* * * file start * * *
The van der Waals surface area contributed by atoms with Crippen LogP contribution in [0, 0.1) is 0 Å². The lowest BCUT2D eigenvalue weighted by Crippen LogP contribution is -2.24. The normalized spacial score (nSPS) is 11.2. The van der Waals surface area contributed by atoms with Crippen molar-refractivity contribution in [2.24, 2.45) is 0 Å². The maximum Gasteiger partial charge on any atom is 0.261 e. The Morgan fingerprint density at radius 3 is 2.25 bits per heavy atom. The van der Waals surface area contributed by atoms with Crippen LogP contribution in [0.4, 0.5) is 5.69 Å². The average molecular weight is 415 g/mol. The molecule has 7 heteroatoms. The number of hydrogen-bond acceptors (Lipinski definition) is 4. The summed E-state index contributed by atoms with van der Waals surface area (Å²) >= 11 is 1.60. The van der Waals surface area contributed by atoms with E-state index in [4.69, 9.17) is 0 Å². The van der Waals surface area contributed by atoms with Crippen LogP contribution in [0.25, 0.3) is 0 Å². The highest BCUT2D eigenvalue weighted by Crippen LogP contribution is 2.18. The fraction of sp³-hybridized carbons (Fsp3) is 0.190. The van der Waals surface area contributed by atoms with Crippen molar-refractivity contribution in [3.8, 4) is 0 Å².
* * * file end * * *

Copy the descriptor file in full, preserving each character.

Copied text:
The van der Waals surface area contributed by atoms with Crippen LogP contribution in [0, 0.1) is 0 Å². The lowest BCUT2D eigenvalue weighted by Crippen LogP contribution is -2.24. The normalized spacial score (nSPS) is 11.2. The van der Waals surface area contributed by atoms with Crippen molar-refractivity contribution in [2.24, 2.45) is 0 Å². The maximum Gasteiger partial charge on any atom is 0.261 e. The Morgan fingerprint density at radius 3 is 2.25 bits per heavy atom. The van der Waals surface area contributed by atoms with Crippen LogP contribution in [0.4, 0.5) is 5.69 Å². The average molecular weight is 415 g/mol. The molecule has 7 heteroatoms. The number of hydrogen-bond acceptors (Lipinski definition) is 4. The summed E-state index contributed by atoms with van der Waals surface area (Å²) >= 11 is 1.60. The van der Waals surface area contributed by atoms with E-state index in [4.69, 9.17) is 0 Å². The van der Waals surface area contributed by atoms with Crippen LogP contribution in [0.25, 0.3) is 0 Å². The highest BCUT2D eigenvalue weighted by Crippen LogP contribution is 2.18. The fraction of sp³-hybridized carbons (Fsp3) is 0.190. The van der Waals surface area contributed by atoms with Crippen molar-refractivity contribution in [3.8, 4) is 0 Å².